Thank you, Eric! I was partially basing my assessment on the age of the piece (40+ years) and thinking about what types of wood might have been readily available to woodworkers in the US at the time it was made. In terms of the darker strip, would locust have been something relatively easy to find at that time? I was thinking it might be walnut, because of my understanding that walnut can lighten, rather than darken, with age. Here are a couple more close-ups — one of either end.
Getting a closer look at the central piece, the little rays reminds me of elm.
I made this bench from ash. It’s a heavy beast
I have ash hardwood floors in my living room and I love them. These were placed around 12 years ago. I wanted to have them sanded and restained and then have the same thing placed in my bedrooms. But since Ash is an endangered species I don’t think I want to do that. What other species of wood can be placed that would be the closest to looking like Ash?
Just do the ash floors. Nearly all the trees are dead or being killed already. The ash bore beetle is wiping them out. The wood is still usable after killed by the larvae so it can be made into flooring after being killed. You’ll give it a better purpose than what it’s destined for already: mainly firewood or just left to rot. In Indiana where I live we can’t cut and burn them fast enough because there is such an abundance of dead trees. Of the 100 or so that I’ve come across only one was alive and even that was… Read more »
As I understand it there is nothing that will stop the Emerald ash borer from killing just about every ash tree. I think it will become very rare wood. As such, I am trying to find Is any use for including outdoor uses. I know it’s not very rot resistant, I’m experimenting with different ways of making it Rot resistant. My most recent endeavor is with Woodlife Copper Coat. As ash is very porous, this seems like the perfect stuff to suck in and treat the wood whether it’s dipped or brushed on. As anyone had experience in protecting ash… Read more »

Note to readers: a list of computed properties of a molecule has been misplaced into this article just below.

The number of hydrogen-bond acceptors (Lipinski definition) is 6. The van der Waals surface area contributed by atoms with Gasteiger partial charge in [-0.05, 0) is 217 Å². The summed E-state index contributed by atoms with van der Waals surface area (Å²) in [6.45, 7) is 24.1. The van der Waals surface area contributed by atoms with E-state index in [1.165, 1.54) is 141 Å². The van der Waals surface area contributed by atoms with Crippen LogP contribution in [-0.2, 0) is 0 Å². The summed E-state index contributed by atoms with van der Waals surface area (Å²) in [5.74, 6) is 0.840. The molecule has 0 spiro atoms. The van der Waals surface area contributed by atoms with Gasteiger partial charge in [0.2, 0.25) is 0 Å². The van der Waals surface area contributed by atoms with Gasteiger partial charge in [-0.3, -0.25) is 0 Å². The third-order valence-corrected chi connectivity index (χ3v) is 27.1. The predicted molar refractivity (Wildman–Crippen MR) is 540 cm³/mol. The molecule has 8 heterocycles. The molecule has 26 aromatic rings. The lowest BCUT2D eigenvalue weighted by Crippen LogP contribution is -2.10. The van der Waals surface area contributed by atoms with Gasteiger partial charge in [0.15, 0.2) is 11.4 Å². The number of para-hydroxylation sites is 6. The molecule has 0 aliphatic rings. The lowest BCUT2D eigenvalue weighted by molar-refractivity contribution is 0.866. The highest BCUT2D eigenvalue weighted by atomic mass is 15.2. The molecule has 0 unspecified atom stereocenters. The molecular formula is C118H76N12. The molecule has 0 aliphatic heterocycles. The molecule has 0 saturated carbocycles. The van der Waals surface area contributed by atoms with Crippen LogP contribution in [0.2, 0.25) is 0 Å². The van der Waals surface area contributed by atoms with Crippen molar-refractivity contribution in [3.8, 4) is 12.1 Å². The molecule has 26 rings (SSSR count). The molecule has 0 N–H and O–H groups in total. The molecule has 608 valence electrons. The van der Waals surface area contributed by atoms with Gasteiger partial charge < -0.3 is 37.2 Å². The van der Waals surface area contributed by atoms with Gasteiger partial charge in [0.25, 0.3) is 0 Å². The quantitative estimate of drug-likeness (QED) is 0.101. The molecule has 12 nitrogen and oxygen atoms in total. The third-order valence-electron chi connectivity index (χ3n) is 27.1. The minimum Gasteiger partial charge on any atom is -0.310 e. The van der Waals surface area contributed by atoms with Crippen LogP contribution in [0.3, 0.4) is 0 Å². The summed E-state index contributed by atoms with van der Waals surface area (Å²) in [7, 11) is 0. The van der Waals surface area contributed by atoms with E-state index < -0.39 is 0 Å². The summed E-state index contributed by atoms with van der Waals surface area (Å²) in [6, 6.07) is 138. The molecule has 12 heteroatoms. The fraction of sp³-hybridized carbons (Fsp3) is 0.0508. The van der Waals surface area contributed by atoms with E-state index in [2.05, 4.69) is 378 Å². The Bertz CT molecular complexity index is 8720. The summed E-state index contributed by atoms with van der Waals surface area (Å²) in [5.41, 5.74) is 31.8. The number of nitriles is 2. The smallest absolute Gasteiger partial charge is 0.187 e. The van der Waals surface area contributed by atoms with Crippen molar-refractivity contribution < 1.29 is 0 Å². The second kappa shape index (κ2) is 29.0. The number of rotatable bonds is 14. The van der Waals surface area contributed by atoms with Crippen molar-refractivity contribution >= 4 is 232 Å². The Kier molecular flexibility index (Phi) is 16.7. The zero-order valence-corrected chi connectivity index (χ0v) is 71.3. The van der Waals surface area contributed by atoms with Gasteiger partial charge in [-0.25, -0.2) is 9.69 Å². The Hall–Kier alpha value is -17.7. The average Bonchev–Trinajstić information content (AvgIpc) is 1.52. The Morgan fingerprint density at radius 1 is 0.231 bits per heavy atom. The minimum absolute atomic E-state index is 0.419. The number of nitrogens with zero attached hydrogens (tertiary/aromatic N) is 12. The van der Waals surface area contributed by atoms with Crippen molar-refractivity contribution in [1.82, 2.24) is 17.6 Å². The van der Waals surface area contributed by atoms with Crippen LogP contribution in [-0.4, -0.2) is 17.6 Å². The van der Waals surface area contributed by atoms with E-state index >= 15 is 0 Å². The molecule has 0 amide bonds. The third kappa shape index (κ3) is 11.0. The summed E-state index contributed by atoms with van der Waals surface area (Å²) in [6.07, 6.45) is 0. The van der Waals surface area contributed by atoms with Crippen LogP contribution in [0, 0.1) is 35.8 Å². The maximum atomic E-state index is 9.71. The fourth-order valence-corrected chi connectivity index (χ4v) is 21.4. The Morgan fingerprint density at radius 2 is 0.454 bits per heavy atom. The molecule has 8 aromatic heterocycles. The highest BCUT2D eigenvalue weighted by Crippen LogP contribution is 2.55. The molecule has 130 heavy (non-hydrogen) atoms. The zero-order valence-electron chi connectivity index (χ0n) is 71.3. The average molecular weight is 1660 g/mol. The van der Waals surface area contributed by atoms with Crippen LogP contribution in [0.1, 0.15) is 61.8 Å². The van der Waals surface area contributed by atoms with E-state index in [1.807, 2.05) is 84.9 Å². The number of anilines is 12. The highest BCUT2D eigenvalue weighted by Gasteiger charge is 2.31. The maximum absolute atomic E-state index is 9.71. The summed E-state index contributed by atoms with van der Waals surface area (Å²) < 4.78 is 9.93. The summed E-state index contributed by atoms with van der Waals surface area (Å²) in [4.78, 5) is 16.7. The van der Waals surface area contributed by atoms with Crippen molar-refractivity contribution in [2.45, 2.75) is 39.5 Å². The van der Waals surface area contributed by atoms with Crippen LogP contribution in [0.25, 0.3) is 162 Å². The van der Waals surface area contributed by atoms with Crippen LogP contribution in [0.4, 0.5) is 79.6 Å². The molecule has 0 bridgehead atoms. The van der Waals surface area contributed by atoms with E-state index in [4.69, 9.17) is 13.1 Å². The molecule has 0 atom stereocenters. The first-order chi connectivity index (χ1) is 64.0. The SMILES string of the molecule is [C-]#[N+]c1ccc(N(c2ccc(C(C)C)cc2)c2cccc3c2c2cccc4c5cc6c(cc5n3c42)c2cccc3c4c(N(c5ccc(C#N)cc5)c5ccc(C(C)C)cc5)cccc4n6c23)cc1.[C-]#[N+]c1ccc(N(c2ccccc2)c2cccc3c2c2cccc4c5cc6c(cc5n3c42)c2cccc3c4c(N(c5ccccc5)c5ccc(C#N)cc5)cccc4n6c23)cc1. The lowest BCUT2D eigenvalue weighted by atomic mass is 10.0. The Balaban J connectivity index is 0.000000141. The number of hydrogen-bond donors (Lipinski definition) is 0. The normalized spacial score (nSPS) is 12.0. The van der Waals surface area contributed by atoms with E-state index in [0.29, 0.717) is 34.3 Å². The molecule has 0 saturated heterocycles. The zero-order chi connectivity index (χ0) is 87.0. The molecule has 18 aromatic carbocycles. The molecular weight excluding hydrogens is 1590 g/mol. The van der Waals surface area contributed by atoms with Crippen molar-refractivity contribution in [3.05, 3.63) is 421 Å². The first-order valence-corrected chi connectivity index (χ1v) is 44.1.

Don’t give up on the Ash tree just yet. Here in Maine the EAB hasn’t been detected and I’ve got some beautiful specimens in my forest!
what is the luster of white ash?
White ash and black ash the same? As info on both are the exact same to the exact word. Copied and pasted over. https://www.wood-database.com/white-ash/. https://www.wood-database.com/black-ash/. So is it the same wood basically?
Yes, though black ash is a bit less dense.
I am certain that white ash is not 42lbs cubic foot dried weight. It is 37. I surmise that your figures are taken from a forestry handbook. But this is an error. Every child who has swung a baseball bat can tell you it is lighter by far than rock maple (either 43 or 44 lbs/cubic foot). This is true also for all of us who ever used a hoe – ash is the standard wood for small garden tools (and tennis rackets in that long ago time).
14″ x 8″ snare drum I made from ash.
This is a white ash guitar I built from a board someone gave me. Most ash is rather plain, but it sometimes has wonderful figure. The guitar is a prototype for two that I am building for my brothers out of more expensive woods. The top is Sitka spruce. It is light as a feather and sounds fantastic, and I’m a little afraid that my brothers’ bubinga and Tasmanian blackwood guitars won’t sound as good.
Incredible work! and what a beautiful piece of wood. I bet it sounds great.
Hi There, I have cladded the exterior of a house with this timber, treated it with a lime wash, however it is rotting and bowing, would you recommend this timber for exterior cladding and what would you seal it with.
Next time look into ThermoWood Ash manufactured by Scottywood in Canada
hi is this a hardwood
Yes, it is.
I am thinking of having an African bass drum known as a doudoumba made of white ash.
I am restoring an old fiberglass fishing rod that is estimated at about 40-50 yrs old give or take 10 years.. Was this a common hardwood used in fishing rod handles? It looks very similar.
I restored a 1941 Packard Woody and we had to use bleach to get the oil and dirt out of the wood. It was white ash and for a finish we used automotive urethane. We applied 3 coats then wet sanded, applied 3 more coats wet sanded again and then applied 3 finish coats. After finishing you will want to seal between the panels and the frame.
i am restoring 1949 chrysler town&country convertible,it has white ash on it.I sanded down old varnish, then i have been applying acid. I cant seem to get the grain bleached,the grain seems to either have dirt or old varnish imbedded. Do I keep applying the oxalic acid ? After I get All the wood bleached uniformly,I would like to use a red oak stain to bring out the grain color. Do I need to use a grain filler before or after staining ? Final finish I will be using a marine spar varnish I would appreciate your input on restoreing… Read more »
Hi everyone, Moss here, can someone help identify if my trunk is Ash or not?
Can’t see any moss on that trunk